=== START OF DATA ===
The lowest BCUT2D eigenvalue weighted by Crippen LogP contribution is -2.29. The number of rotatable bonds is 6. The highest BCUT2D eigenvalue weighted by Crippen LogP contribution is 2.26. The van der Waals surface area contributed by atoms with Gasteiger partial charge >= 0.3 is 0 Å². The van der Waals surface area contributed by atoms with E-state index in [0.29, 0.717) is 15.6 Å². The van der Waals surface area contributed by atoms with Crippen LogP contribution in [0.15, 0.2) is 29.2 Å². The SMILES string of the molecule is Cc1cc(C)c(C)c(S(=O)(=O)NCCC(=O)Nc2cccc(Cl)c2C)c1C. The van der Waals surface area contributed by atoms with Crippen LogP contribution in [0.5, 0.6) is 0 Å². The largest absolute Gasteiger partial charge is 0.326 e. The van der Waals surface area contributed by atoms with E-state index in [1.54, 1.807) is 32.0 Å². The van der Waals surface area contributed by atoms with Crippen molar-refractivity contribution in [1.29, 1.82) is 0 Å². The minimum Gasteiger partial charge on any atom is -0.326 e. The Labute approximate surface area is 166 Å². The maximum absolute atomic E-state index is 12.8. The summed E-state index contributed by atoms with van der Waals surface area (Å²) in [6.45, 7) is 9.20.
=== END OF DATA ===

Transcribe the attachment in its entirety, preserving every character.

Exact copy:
The lowest BCUT2D eigenvalue weighted by Crippen LogP contribution is -2.29. The number of rotatable bonds is 6. The highest BCUT2D eigenvalue weighted by Crippen LogP contribution is 2.26. The van der Waals surface area contributed by atoms with Gasteiger partial charge >= 0.3 is 0 Å². The van der Waals surface area contributed by atoms with E-state index in [0.29, 0.717) is 15.6 Å². The van der Waals surface area contributed by atoms with Crippen LogP contribution in [0.15, 0.2) is 29.2 Å². The SMILES string of the molecule is Cc1cc(C)c(C)c(S(=O)(=O)NCCC(=O)Nc2cccc(Cl)c2C)c1C. The van der Waals surface area contributed by atoms with Crippen LogP contribution in [0.5, 0.6) is 0 Å². The largest absolute Gasteiger partial charge is 0.326 e. The van der Waals surface area contributed by atoms with E-state index in [1.54, 1.807) is 32.0 Å². The van der Waals surface area contributed by atoms with Crippen molar-refractivity contribution in [1.29, 1.82) is 0 Å². The minimum Gasteiger partial charge on any atom is -0.326 e. The Labute approximate surface area is 166 Å². The maximum absolute atomic E-state index is 12.8. The summed E-state index contributed by atoms with van der Waals surface area (Å²) in [6.45, 7) is 9.20.